As the Iraqi army and al Qaeda-linked militants battle for control of the city of Falluja, Sens. John McCain and Lindsey Graham are slamming the Obama administration for its Iraq policy. More than two years after the administration failed to reach a status of forces agreement with Iraq and withdrew all American combat troops from the country, the two senior Republican senators are blaming President Barack Obama for the violence erupting there this week.
In recent weeks, there's been brutal violence throughout the Middle East, with "bloodshed that has engulfed Iraq, Lebanon and Syria." It was simply inevitable that the usual suspects would start pointing fingers at the White House.
McCain and Graham said in a statement, "While many Iraqis are responsible for this strategic disaster, the administration cannot escape its share of the blame." Specifically, they complained about the withdrawal of "all U.S. forces from Iraq in 2011," when a sovereign foreign nation asked us to leave.
What's more, the senators blamed the Obama administration for Syria's civil war -- a lengthy Politico piece last week raised largely the same argument -- while the New York Times ran a report over the weekend suggesting the Obama administration also shares responsibility for recent violence in Beirut.
Ben Rhodes, a White House deputy national security adviser, reminded the NYT of the administration's record of engagement and successes in the region, but noted an uncomfortable truth: "It's not in America's interests to have troops in the middle of every conflict in the Middle East, or to be permanently involved in open-ended wars in the Middle East."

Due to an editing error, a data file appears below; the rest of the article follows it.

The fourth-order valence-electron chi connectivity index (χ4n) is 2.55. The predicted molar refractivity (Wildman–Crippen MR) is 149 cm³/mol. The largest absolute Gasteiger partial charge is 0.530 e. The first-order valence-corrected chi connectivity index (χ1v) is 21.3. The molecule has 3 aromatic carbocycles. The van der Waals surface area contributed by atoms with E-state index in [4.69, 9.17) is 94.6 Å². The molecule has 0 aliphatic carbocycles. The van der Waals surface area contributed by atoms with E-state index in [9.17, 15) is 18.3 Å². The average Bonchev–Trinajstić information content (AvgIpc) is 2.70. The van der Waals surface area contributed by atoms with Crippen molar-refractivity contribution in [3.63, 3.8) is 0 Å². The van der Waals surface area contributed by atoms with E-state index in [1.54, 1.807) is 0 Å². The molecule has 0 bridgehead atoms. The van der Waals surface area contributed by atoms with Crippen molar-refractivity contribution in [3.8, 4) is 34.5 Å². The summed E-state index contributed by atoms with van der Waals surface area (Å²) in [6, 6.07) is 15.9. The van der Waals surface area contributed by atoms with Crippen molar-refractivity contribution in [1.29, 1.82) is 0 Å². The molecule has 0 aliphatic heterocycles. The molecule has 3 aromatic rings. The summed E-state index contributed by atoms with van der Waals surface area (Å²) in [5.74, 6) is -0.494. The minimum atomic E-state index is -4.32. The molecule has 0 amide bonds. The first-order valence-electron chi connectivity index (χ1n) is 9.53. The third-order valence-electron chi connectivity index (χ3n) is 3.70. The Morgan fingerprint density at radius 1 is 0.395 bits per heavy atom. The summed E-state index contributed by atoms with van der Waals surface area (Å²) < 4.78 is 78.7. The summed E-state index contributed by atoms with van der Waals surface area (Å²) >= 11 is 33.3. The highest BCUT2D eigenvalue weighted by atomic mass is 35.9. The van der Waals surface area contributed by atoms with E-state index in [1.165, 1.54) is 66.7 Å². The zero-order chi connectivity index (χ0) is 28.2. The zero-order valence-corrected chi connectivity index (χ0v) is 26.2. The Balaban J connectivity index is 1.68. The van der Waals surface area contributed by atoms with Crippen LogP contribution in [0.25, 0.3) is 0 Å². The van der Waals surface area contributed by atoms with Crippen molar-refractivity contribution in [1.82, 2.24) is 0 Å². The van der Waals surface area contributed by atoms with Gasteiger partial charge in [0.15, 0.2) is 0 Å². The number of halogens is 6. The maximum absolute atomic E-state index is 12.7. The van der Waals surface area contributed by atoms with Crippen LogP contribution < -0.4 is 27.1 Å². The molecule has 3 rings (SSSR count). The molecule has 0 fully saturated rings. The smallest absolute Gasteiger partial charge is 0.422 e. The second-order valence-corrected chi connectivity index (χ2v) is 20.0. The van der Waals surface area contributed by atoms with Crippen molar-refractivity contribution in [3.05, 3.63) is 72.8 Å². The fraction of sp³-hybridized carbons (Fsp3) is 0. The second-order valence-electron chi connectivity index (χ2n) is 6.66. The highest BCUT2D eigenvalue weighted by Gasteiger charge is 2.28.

McCain and Graham obviously disagree, as does much of the Beltway establishment. There's a degree of top-line foreign policy analysis that seems to dominate the debate: there's a wave of violence rocking the region; Obama's the president of the United States; the United States helps dictate events in the Middle East; ergo Obama deserves the blame for the bloodshed.
But what the last several years should have made clear is that U.S. officials cannot control developments throughout the region -- and when they try, the results can be catastrophic.
Indeed, one of the common threads connecting much of the recent criticism of the administration is the vague suggestion that the president should do ... something. What? That's less clear, though invasions are presumably part of the critics' intended solution.
McCain and Graham, for example, insisted that the administration "must recognize the failure of its policies in the Middle East and change course." And what should the new course be? The Republican senators are looking for more "engagement," their statement said.
To know McCain and Graham is to know they've never seen a country or a conflict that couldn't be improved by the presence of U.S. troops. Their complaints about Iraq are as predictable as the sunrise -- Iraq is struggling through sectarian conflicts, which just goes to show that an indefinite role for the U.S. military in the country, whether Iraq likes it or not, is what's needed. It's hardly a stretch to think Obama's critics would recommend a similar course for Lebanon and Syria, among other countries.
It's a reminder that when it comes to the last decade, not everyone has learned the same lessons.